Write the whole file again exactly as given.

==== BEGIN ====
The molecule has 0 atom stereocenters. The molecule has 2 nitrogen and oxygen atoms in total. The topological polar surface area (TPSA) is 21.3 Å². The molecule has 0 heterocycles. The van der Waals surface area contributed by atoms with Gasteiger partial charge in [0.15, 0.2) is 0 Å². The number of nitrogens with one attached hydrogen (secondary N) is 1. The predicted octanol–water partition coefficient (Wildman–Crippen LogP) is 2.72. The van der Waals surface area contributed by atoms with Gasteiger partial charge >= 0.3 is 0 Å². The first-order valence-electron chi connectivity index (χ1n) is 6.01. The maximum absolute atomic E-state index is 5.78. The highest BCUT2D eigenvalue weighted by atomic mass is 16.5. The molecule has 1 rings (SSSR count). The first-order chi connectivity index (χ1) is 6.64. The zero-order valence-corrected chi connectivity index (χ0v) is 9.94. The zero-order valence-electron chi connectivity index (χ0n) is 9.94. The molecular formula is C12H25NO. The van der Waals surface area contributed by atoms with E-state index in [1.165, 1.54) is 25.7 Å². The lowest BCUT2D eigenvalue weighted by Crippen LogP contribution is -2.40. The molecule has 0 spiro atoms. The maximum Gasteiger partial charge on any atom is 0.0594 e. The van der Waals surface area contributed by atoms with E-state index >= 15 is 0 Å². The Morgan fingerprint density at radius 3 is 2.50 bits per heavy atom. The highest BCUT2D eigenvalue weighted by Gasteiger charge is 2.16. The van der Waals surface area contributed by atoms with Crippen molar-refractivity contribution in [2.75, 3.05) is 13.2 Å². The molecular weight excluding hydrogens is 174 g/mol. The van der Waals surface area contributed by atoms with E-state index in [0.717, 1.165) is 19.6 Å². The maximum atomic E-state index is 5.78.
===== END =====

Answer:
The molecule has 0 atom stereocenters. The molecule has 2 nitrogen and oxygen atoms in total. The topological polar surface area (TPSA) is 21.3 Å². The molecule has 0 heterocycles. The van der Waals surface area contributed by atoms with Gasteiger partial charge in [0.15, 0.2) is 0 Å². The number of nitrogens with one attached hydrogen (secondary N) is 1. The predicted octanol–water partition coefficient (Wildman–Crippen LogP) is 2.72. The van der Waals surface area contributed by atoms with Gasteiger partial charge >= 0.3 is 0 Å². The first-order valence-electron chi connectivity index (χ1n) is 6.01. The maximum absolute atomic E-state index is 5.78. The highest BCUT2D eigenvalue weighted by atomic mass is 16.5. The molecule has 1 rings (SSSR count). The first-order chi connectivity index (χ1) is 6.64. The zero-order valence-corrected chi connectivity index (χ0v) is 9.94. The zero-order valence-electron chi connectivity index (χ0n) is 9.94. The molecular formula is C12H25NO. The van der Waals surface area contributed by atoms with E-state index in [1.165, 1.54) is 25.7 Å². The lowest BCUT2D eigenvalue weighted by Crippen LogP contribution is -2.40. The molecule has 0 spiro atoms. The maximum Gasteiger partial charge on any atom is 0.0594 e. The van der Waals surface area contributed by atoms with E-state index >= 15 is 0 Å². The Morgan fingerprint density at radius 3 is 2.50 bits per heavy atom. The highest BCUT2D eigenvalue weighted by Gasteiger charge is 2.16. The van der Waals surface area contributed by atoms with Crippen molar-refractivity contribution in [2.75, 3.05) is 13.2 Å². The molecular weight excluding hydrogens is 174 g/mol. The van der Waals surface area contributed by atoms with E-state index in [0.717, 1.165) is 19.6 Å². The maximum atomic E-state index is 5.78.